House Examines Drug Test Evasion Products

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The House Energy and Commerce committee examines whether or not to ban products that supposedly help people beat workplace drug screenings. Though some states have laws against falsifying drug tests, there is no federal law.


Workplace drug testing is widespread. Millions of Americans are tested each year to find out if they're using drugs such as cocaine and marijuana. But some companies are selling products that claim to help drug users beat the tests. These products go by names such as Never Fail Urine Cleaner, Clear Choice Quick Flush and the Whizzinator. Today, a congressional panel looked into whether these products should be banned. NPR's Nell Boyce has more.

NELL BOYCE reporting:

Investigators for the House Energy and Commerce Subcommittee spent a lot of time today hearing about some unusual devices.

Ms. SUSAN REED (State Prosecutor, San Antonio, Texas): If you don't know what the Whizzinator is, it is a device that is something like a jock strap that comes with a fake penis attached to it. And it comes in all different sizes and colors.

BOYCE: That's Susan Reed, a state prosecutor in San Antonio, Texas. She says her office has caught people on probation using the Whizzinator to substitute clean synthetic urine for their own. Texas has a law against falsifying drug tests, like 13 other states, but there's no federal law, so Reed couldn't take action against the device's out-of-state manufacturer. The Whizzinator may seem amusing, but Democrat Bart Stupak of Michigan says that cheating on drug tests isn't funny.

Representative BART STUPAK (Democrat, Michigan): The laughs quickly end when one considers that such a product could be used by persons operating nuclear power plants, driving a thousand-foot supertankers into ports or a bus driver bringing our children to school.

BOYCE: A panel of experts described a wide range of products sold online and in stores, from drinks that dilute the urine to chemical additives that mask the presence of drugs. Robert Stevenson works on drug testing for the Department of Health and Human Services. He says testing labs have a hard time detecting these products because they're constantly being reformulated.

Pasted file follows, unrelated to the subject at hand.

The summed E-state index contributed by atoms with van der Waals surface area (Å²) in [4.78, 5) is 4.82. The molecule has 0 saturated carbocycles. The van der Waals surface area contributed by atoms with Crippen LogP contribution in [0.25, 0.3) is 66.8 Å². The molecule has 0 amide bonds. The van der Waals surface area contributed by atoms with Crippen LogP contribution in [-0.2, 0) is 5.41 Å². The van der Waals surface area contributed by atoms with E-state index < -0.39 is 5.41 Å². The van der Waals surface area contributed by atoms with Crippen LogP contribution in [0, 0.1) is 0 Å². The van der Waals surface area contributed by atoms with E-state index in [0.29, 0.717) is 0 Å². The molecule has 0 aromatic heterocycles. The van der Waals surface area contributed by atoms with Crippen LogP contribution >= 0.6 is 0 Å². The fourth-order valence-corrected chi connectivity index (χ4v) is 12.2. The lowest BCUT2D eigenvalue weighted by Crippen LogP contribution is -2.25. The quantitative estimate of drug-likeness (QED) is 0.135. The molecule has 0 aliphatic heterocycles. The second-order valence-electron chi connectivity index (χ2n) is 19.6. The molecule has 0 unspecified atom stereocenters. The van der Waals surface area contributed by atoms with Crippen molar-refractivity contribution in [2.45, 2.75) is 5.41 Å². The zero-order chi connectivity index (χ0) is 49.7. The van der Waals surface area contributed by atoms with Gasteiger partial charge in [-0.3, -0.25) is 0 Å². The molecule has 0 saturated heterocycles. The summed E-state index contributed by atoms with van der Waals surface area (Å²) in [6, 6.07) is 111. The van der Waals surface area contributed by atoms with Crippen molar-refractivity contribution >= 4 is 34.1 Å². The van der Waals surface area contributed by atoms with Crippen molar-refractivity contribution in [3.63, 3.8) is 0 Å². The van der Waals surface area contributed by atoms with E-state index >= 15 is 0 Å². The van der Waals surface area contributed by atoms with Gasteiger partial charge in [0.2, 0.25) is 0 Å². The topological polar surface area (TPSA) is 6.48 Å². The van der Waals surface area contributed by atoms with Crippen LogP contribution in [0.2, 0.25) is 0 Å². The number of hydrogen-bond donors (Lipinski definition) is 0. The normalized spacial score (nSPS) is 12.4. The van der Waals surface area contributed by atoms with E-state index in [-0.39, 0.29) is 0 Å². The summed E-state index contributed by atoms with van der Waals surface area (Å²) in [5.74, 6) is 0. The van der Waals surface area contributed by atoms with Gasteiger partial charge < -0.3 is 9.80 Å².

Mr. ROBERT STEVENSON (Department of Health and Human Services): Our concern is that we're in a never-ending cat-and-mouse chase with those who wish to beat the drug test.

BOYCE: Congressional investigators did subpoena the heads of three different companies that make products to help people evade drug tests. Subcommittee Chairman Ed Whitfield of Kentucky first questioned Dennis Catalano. His company, Puck Technology, makes the Whizzinator.

Representative ED WHITFIELD (Republican, Kentucky): What is the intended use of your company's products, and does your company market these products for the purpose of subverting lawful drug-testing programs?

Mr. DENNIS CATALANO (Puck Technology): On the advice of my attorney, I respectfully decline to answer and invoke my Fifth Amendment right.

BOYCE: Two other company heads also declined to answer questions. That's no likely to satisfy lawmakers. They said federal legislation could go forward on this issue by the end of the year. Nell Boyce, NPR News.

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